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Kenya’s Biggest Lender Sees 30% Earnings Boost From Oil, Gas

Kenya Commercial Bank Ltd., East Africa’s biggest lender by assets, said regional oil and gas discoveries may boost earnings as much as 30 percent as the finds spur project-finance opportunities and economic growth.

The bank, with operations in six East African countries, plans to target transport, housing and other infrastructure projects where the discoveries have been made, Chief Financial Officer Joshua Oigara said in an Aug. 7 interview in Nairobi, Kenya’s capital. The stock gained as much as 2.1 percent today.

“We see a lot of potential not just in the big projects but also in the value chain,” Oigara said. “When you put in the element of oil and gas in this region, it has potentially the ability to increase our own growth by 20 to 30 percent for a period of another seven to eight years.”

Uganda expects to start pumping oil later this year after Tullow Oil Plc, the U.K.-based explorer, discovered an estimated 2.5 billion barrels in the Lake Albert Basin. In neighboring Kenya, Tullow announced in March it found crude deposits at a site in the Turkana region that may exceed the Ugandan find. Tanzania, holder of East Africa’s second-largest natural gas resources, expects to begin exporting the fuel in seven years.

KCB, as the bank is known, has outlets in all three of those countries as well as Rwanda, Burundi and the newly independent nation of South Sudan. The units outside Kenya are expected to contribute 25 percent of profit “in the mid-term,” compared with 10 percent now, as trade within the East African Community increases, Oigara said.

Offshore Funding

KCB has started the process of obtaining an international credit rating, which it expects to complete by end of the current financial year, he said.

“This will give the bank an opportunity to access international debt capital markets as the banks moves to expand its sources of funds in the mid-term period,” Oigara said.

The East African Community has a combined gross domestic product of $79.2 billion and a population of 133.1 million people. The five-nation group includes Kenya, Uganda, Rwanda, Burundi and Tanzania. South Sudan has applied for membership, as has Somalia.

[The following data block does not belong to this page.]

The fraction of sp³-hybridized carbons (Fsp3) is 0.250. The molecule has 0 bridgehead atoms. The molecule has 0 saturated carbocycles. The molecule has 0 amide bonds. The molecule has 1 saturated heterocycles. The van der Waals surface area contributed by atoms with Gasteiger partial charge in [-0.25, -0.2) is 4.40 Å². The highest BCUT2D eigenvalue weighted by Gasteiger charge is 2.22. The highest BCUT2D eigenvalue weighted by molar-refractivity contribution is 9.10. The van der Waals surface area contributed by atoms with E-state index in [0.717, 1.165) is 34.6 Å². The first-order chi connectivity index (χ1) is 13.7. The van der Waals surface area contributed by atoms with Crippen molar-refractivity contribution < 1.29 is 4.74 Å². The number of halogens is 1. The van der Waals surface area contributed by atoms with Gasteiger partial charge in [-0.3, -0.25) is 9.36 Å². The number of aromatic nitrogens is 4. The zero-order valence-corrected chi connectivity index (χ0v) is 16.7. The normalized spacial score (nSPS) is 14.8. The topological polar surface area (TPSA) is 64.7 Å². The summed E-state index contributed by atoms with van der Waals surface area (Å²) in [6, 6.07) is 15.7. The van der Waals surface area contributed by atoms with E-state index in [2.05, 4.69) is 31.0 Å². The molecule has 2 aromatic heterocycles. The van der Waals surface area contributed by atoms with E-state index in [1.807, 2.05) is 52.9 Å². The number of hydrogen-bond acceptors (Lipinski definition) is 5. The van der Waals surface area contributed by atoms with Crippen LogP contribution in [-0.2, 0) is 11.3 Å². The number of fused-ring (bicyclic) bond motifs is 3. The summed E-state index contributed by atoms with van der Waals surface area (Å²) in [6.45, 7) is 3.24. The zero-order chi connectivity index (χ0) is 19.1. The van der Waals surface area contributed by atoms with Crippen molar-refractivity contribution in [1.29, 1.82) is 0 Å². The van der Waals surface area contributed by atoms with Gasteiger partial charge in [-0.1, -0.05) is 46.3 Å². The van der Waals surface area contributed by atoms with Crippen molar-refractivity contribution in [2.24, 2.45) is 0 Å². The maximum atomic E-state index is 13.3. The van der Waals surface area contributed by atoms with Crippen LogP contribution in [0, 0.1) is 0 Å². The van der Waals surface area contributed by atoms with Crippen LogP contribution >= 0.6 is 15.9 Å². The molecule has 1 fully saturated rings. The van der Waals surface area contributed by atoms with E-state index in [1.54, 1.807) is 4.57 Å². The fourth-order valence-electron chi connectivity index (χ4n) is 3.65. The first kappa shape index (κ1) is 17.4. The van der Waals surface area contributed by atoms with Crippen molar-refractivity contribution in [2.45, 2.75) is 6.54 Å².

In the first half of this year, KCB’s earnings from outside Kenya doubled, while Kenya’s grew by 46 percent. Total net income climbed to 6.09 billion shillings ($72.4 million) in the six months through June from 4.06 billion shillings a year earlier, the lender said July 26.


“Our regional businesses are a key part of our business, they are becoming much more critical in the group’s performance,” Oigara said. All of the units, which account for 15 percent of KCB’s assets, are profitable with the exception of Burundi, which is expected to break even in two years after starting operations in June, he said.

The bank intends to open offices in three more African countries over the next three to five years, he said. The 19-nation Common Market for Eastern and Southern African states is being targeted as an area of expansion, Oigara said, without providing more details. The members of Comesa, as the trading bloc is known, include the Democratic Republic of Congo, Ethiopia and Zimbabwe.

“Because KCB has a bigger network in the region and we are following our customers who are doing trade in those markets, the opportunity for the group will only be great in the future,” he said.


KCB’s current return on equity, a measure of profitability, is 27 percent, ranking it sixth out of Kenya’s nine listed lenders, according to data compiled by Bloomberg. The ratio may climb to 30 percent by December, he said, which would lift the bank to fourth, based on current data.

Kenya Commercial’s cost to income ratio target is 52 percent by the end of 2012 from 60 percent a year earlier. At the end of June, the ratio was 56 percent, Oigara said.

The lender expects demand for loans to increase in the second half of the year, after the central bank cut official interest rates from a record 18 percent, he said. Commercial bank lending rates, currently at about 20 percent, may fall to as low as 16 percent by the end of this year, he said.

The Central Bank of Kenya on July 5 reduced its benchmark interest rate for the first time in 18 months to 16.5 percent as inflation slowed after peaking at 19.7 percent in November. The bank’s Monetary Policy Committee may cut the benchmark rate further at its next meeting on Sept. 5, Oigara said.

Shares in KCB rose to their highest level in more than two months, trading 1 percent higher at 24.50 shillings by the 3 p.m. close in Nairobi. That’s the highest finish since May 17, according to data compiled by Bloomberg

The stock has advanced 45 percent so far this year, outperforming a 27 percent gain in the Nairobi Securities Exchange’s All Share index over the same period.

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